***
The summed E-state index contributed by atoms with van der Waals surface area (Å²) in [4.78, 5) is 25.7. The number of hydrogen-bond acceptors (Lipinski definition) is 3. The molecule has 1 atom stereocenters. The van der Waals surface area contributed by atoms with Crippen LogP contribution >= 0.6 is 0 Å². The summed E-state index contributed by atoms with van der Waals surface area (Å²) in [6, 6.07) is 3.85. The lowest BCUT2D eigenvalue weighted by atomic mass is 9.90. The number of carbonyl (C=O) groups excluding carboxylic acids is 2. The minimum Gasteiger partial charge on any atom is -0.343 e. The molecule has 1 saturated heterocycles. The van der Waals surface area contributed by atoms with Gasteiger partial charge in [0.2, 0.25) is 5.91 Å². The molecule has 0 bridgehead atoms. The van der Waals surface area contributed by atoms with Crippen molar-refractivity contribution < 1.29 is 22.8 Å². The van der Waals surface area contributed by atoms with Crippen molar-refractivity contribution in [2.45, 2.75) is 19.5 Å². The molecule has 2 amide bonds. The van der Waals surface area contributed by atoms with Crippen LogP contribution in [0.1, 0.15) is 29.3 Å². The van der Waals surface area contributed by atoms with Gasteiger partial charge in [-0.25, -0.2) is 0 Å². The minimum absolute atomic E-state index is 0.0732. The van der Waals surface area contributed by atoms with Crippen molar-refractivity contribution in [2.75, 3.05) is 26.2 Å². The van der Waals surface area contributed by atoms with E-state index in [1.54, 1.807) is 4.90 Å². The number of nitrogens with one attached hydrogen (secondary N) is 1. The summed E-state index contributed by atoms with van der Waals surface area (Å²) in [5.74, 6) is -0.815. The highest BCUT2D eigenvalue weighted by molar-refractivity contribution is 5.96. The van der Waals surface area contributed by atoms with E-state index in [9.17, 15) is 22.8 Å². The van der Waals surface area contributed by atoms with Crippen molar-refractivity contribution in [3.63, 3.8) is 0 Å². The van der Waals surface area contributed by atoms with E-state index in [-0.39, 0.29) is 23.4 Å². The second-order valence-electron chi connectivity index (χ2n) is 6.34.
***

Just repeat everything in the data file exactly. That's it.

The summed E-state index contributed by atoms with van der Waals surface area (Å²) in [4.78, 5) is 25.7. The number of hydrogen-bond acceptors (Lipinski definition) is 3. The molecule has 1 atom stereocenters. The van der Waals surface area contributed by atoms with Crippen LogP contribution >= 0.6 is 0 Å². The summed E-state index contributed by atoms with van der Waals surface area (Å²) in [6, 6.07) is 3.85. The lowest BCUT2D eigenvalue weighted by atomic mass is 9.90. The number of carbonyl (C=O) groups excluding carboxylic acids is 2. The minimum Gasteiger partial charge on any atom is -0.343 e. The molecule has 1 saturated heterocycles. The van der Waals surface area contributed by atoms with Gasteiger partial charge in [0.2, 0.25) is 5.91 Å². The molecule has 0 bridgehead atoms. The van der Waals surface area contributed by atoms with Crippen molar-refractivity contribution < 1.29 is 22.8 Å². The van der Waals surface area contributed by atoms with Crippen molar-refractivity contribution in [2.45, 2.75) is 19.5 Å². The molecule has 2 amide bonds. The van der Waals surface area contributed by atoms with Crippen LogP contribution in [0.1, 0.15) is 29.3 Å². The van der Waals surface area contributed by atoms with Gasteiger partial charge in [-0.25, -0.2) is 0 Å². The minimum absolute atomic E-state index is 0.0732. The van der Waals surface area contributed by atoms with Crippen molar-refractivity contribution in [2.75, 3.05) is 26.2 Å². The van der Waals surface area contributed by atoms with E-state index in [1.54, 1.807) is 4.90 Å². The number of nitrogens with one attached hydrogen (secondary N) is 1. The summed E-state index contributed by atoms with van der Waals surface area (Å²) in [5.74, 6) is -0.815. The highest BCUT2D eigenvalue weighted by molar-refractivity contribution is 5.96. The van der Waals surface area contributed by atoms with E-state index in [9.17, 15) is 22.8 Å². The van der Waals surface area contributed by atoms with Crippen molar-refractivity contribution in [3.63, 3.8) is 0 Å². The van der Waals surface area contributed by atoms with E-state index in [-0.39, 0.29) is 23.4 Å². The second-order valence-electron chi connectivity index (χ2n) is 6.34.